What Karl realized in the scheduling office was that programs exist all around us. Some of them we call “habits”, others we call “software”, others we call “symphonic scores.” To realize the intentions of the people that commission the creation of the program, the programmer must describe the actions to be taken in terms understood by the executor of the program – whether a mechanic, a computer or a musician. What is common to each of those situations, however, is the fact that the program only specifies a pattern of execution. A spark plug can be changed in a driveway or in a repair shop. Microsoft Word can be used to write a love letter or a subpoena. A symphony can be performed on period or modern instruments. The result in each case may be subtly or grossly different, but the pattern of the execution is the same.

And there was no good way of representing such patterns. It wasn’t science, and it wasn’t engineering. “Programming” was as good a word as any to use.

Being Boxed In

The management guru fad of the ‘80s wound itself up just at the turn of the millennium. This may have been due, in part, to the rise of information technology that shifted analytical emphasis away from the personality of the leader toward those directly involved in creating value. That was evident in the last book I read on leadership, which warned managers that knowledge workers would simply walk away from organizations that did not adopt collaborative management strategies.

I find myself in such a situation at this point. When I started my current job, I sat through meetings that devolved into pitched shouting matches. Such altercations were a daily event between some of my peers. When I intervened with the HR staff to bring this to an end, I exposed patterns that dated back to the formation of the company by people that used competition to maintain control of knowledge workers. Circulating to upper management an essay on triangulation and its consequences did not make me a popular person. When I put a copy of “Breaking The Fear Barrier” on my desk, they just stopped coming into my office.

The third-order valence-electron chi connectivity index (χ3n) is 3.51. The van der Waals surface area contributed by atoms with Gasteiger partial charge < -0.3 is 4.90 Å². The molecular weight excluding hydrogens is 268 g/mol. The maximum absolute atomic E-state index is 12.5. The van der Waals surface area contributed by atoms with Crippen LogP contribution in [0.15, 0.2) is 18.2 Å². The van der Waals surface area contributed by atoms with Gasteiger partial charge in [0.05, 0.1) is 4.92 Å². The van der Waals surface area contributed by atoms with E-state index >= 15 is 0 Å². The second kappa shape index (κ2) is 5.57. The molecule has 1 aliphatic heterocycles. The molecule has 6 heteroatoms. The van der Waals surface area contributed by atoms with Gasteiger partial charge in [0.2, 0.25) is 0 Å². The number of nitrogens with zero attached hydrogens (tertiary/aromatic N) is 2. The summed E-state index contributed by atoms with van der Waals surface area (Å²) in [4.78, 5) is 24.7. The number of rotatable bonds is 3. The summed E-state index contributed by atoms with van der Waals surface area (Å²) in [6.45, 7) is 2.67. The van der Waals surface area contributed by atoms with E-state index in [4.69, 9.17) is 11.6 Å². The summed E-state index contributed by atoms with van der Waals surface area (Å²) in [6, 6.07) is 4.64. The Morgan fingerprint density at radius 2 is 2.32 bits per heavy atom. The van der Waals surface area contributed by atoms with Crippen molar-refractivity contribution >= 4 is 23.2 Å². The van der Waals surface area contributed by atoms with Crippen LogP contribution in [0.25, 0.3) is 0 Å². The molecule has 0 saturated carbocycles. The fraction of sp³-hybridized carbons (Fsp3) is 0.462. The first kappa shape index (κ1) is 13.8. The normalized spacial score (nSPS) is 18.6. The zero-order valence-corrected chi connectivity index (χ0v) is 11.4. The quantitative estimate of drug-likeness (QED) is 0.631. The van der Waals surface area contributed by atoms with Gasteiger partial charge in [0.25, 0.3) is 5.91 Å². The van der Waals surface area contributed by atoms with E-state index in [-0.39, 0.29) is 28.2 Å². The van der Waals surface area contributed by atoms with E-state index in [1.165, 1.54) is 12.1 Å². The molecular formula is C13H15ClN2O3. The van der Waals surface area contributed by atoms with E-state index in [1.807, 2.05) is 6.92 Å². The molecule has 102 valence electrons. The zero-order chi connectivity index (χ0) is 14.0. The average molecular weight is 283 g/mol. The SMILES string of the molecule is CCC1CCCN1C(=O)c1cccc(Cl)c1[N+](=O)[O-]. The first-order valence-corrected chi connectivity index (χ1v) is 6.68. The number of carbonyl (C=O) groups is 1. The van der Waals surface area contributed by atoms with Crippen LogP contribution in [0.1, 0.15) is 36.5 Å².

They kept me on because I sat in my office and did what I do best: create a garden in an overgrown software jungle. The application that I manage, which has always been a critical part of the user’s experience of our products, has gone from being something hidden until the sale is complete to an essential part of the sales process. At the same time I have created component libraries and leveraged them to build new applications, algorithms and regression test suites. Having gone eight years without a pay raise, however, it’s time for me to move on to a place that understands and appreciates the principles that I use to understand the needs of my customers and create success for them.

So I’ve been working on my resume and trying to visualize the kind of place that I would find success in. I have a certain sympathy for Microsoft, and went out to the Research site on Saturday to see whether I could put up a resume. The site indicates that researchers are expected to be recognized experts in their field with a substantial body of publications. Well, shoot, most of my career has been spent in top secret facilities or in small companies that use trade secrets to protect their intellectual property. Microsoft Research does have a category for applications developers, but that link led me through to the main Microsoft site.

And so I find myself where I was eight years ago: a really smart guy who was told by an honest recruiter that “if I knew someone starting an R&D program, you’re the guy I would recommend, but you just don’t market well as either a manager or a software developer.” Where most developers focus on coding efficiency and the arcane syntax, most of my effort is invested in understanding the application domain so that I write the right code. Whether it’s produced in JavaScript or C++ or C# is pretty irrelevant – once I’ve established the design, I evaluate and select an implementation platform, read a book, start writing code, and use the web to find answers to arcane syntax questions when they come up.

Most hiring managers don’t have a clue how to evaluate a person like me. They want a known quantity – a specific skill set that will allow someone to come in and deliver value on day one. They’re not willing to take a risk on learning, and don’t know how to evaluate that capability by probing past experience to determine whether a resume represents individual contribution, or simply takes credit for work done by others.

So I’m resolved to find my own opportunities this time – searching the web for job openings and pushing my resume through directly. I’m making culture an explicit issue by declaring that my loyalties lie first and foremost with the customer.

To those of you who have been following this blog, this probably resonates. I’m hard to pin down because I don’t specialize narrowly. Rather, I examine relationships (personal, institutional and intellectual), and advocate for deepening them where others pick a side. But, damn it, I don’t want to be in a conveniently packaged box that can be moved easily around (itinerancy being the biggest problem faced by software companies). I want a home, and I’m willing to meet people where they are.